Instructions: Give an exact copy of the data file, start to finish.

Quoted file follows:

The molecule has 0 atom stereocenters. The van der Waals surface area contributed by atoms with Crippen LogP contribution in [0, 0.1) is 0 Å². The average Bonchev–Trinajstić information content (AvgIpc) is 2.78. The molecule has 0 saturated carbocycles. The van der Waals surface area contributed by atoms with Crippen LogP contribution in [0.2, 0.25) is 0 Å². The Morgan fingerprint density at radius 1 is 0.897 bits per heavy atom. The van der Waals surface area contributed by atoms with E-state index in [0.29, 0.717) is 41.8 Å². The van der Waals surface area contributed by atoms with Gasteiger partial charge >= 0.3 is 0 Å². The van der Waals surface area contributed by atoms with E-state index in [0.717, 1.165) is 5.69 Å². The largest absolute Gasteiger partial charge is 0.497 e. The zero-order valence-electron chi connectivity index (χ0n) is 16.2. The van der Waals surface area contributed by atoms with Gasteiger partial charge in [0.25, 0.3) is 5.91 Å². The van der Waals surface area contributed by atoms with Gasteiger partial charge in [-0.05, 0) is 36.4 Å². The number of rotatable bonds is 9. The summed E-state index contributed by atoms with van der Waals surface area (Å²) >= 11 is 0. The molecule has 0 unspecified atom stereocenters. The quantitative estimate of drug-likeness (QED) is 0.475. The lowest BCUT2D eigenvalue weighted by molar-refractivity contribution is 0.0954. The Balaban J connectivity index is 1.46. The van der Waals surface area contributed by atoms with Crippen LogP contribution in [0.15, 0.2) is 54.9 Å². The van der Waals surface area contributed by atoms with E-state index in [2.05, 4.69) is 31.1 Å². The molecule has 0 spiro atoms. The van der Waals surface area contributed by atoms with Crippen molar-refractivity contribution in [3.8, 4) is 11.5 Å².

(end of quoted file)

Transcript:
The molecule has 0 atom stereocenters. The van der Waals surface area contributed by atoms with Crippen LogP contribution in [0, 0.1) is 0 Å². The average Bonchev–Trinajstić information content (AvgIpc) is 2.78. The molecule has 0 saturated carbocycles. The van der Waals surface area contributed by atoms with Crippen LogP contribution in [0.2, 0.25) is 0 Å². The Morgan fingerprint density at radius 1 is 0.897 bits per heavy atom. The van der Waals surface area contributed by atoms with E-state index in [0.29, 0.717) is 41.8 Å². The van der Waals surface area contributed by atoms with Gasteiger partial charge >= 0.3 is 0 Å². The van der Waals surface area contributed by atoms with E-state index in [0.717, 1.165) is 5.69 Å². The largest absolute Gasteiger partial charge is 0.497 e. The zero-order valence-electron chi connectivity index (χ0n) is 16.2. The van der Waals surface area contributed by atoms with Gasteiger partial charge in [0.25, 0.3) is 5.91 Å². The van der Waals surface area contributed by atoms with Gasteiger partial charge in [-0.05, 0) is 36.4 Å². The number of rotatable bonds is 9. The summed E-state index contributed by atoms with van der Waals surface area (Å²) >= 11 is 0. The molecule has 0 unspecified atom stereocenters. The quantitative estimate of drug-likeness (QED) is 0.475. The lowest BCUT2D eigenvalue weighted by molar-refractivity contribution is 0.0954. The Balaban J connectivity index is 1.46. The van der Waals surface area contributed by atoms with Crippen LogP contribution in [0.15, 0.2) is 54.9 Å². The van der Waals surface area contributed by atoms with E-state index in [2.05, 4.69) is 31.1 Å². The molecule has 0 spiro atoms. The van der Waals surface area contributed by atoms with Crippen molar-refractivity contribution in [3.8, 4) is 11.5 Å².